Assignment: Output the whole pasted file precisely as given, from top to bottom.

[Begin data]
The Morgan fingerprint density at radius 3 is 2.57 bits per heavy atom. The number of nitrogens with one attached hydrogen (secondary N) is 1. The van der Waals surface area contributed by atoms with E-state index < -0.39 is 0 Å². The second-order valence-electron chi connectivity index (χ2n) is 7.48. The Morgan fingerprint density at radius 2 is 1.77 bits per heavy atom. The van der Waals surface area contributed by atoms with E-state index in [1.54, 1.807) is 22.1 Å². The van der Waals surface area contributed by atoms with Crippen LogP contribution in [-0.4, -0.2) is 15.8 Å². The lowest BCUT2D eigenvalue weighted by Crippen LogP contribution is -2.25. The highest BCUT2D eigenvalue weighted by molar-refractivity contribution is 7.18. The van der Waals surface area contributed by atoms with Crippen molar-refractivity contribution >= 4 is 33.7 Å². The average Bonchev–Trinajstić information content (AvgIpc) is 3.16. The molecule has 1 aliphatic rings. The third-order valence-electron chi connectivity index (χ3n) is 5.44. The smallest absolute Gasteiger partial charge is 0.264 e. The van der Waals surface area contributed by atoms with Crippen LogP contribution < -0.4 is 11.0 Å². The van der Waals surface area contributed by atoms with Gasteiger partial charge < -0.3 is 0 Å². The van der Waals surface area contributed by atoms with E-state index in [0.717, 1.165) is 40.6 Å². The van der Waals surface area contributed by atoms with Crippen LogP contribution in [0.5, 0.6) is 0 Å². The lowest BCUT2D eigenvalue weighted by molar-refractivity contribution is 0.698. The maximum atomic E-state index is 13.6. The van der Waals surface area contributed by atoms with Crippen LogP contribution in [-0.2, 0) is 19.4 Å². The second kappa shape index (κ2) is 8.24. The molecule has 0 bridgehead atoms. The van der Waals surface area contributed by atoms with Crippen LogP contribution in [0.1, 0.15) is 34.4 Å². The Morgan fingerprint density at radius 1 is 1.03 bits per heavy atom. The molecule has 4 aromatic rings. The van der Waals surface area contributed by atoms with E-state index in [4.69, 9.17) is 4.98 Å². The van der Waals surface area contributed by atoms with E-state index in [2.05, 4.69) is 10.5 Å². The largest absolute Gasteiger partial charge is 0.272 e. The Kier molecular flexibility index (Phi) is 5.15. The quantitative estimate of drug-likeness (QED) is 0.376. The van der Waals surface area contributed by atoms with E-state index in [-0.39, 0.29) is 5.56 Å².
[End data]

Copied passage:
The Morgan fingerprint density at radius 3 is 2.57 bits per heavy atom. The number of nitrogens with one attached hydrogen (secondary N) is 1. The van der Waals surface area contributed by atoms with E-state index < -0.39 is 0 Å². The second-order valence-electron chi connectivity index (χ2n) is 7.48. The Morgan fingerprint density at radius 2 is 1.77 bits per heavy atom. The van der Waals surface area contributed by atoms with E-state index in [1.54, 1.807) is 22.1 Å². The van der Waals surface area contributed by atoms with Crippen LogP contribution in [-0.4, -0.2) is 15.8 Å². The lowest BCUT2D eigenvalue weighted by Crippen LogP contribution is -2.25. The highest BCUT2D eigenvalue weighted by molar-refractivity contribution is 7.18. The van der Waals surface area contributed by atoms with Crippen molar-refractivity contribution >= 4 is 33.7 Å². The average Bonchev–Trinajstić information content (AvgIpc) is 3.16. The molecule has 1 aliphatic rings. The third-order valence-electron chi connectivity index (χ3n) is 5.44. The smallest absolute Gasteiger partial charge is 0.264 e. The van der Waals surface area contributed by atoms with Crippen LogP contribution < -0.4 is 11.0 Å². The van der Waals surface area contributed by atoms with Gasteiger partial charge < -0.3 is 0 Å². The van der Waals surface area contributed by atoms with E-state index in [0.717, 1.165) is 40.6 Å². The van der Waals surface area contributed by atoms with Crippen LogP contribution in [0.5, 0.6) is 0 Å². The lowest BCUT2D eigenvalue weighted by molar-refractivity contribution is 0.698. The maximum atomic E-state index is 13.6. The van der Waals surface area contributed by atoms with Crippen LogP contribution in [-0.2, 0) is 19.4 Å². The second kappa shape index (κ2) is 8.24. The molecule has 0 bridgehead atoms. The van der Waals surface area contributed by atoms with Crippen LogP contribution in [0.1, 0.15) is 34.4 Å². The Morgan fingerprint density at radius 1 is 1.03 bits per heavy atom. The molecule has 4 aromatic rings. The van der Waals surface area contributed by atoms with E-state index in [4.69, 9.17) is 4.98 Å². The van der Waals surface area contributed by atoms with E-state index in [2.05, 4.69) is 10.5 Å². The largest absolute Gasteiger partial charge is 0.272 e. The Kier molecular flexibility index (Phi) is 5.15. The quantitative estimate of drug-likeness (QED) is 0.376. The van der Waals surface area contributed by atoms with E-state index in [-0.39, 0.29) is 5.56 Å².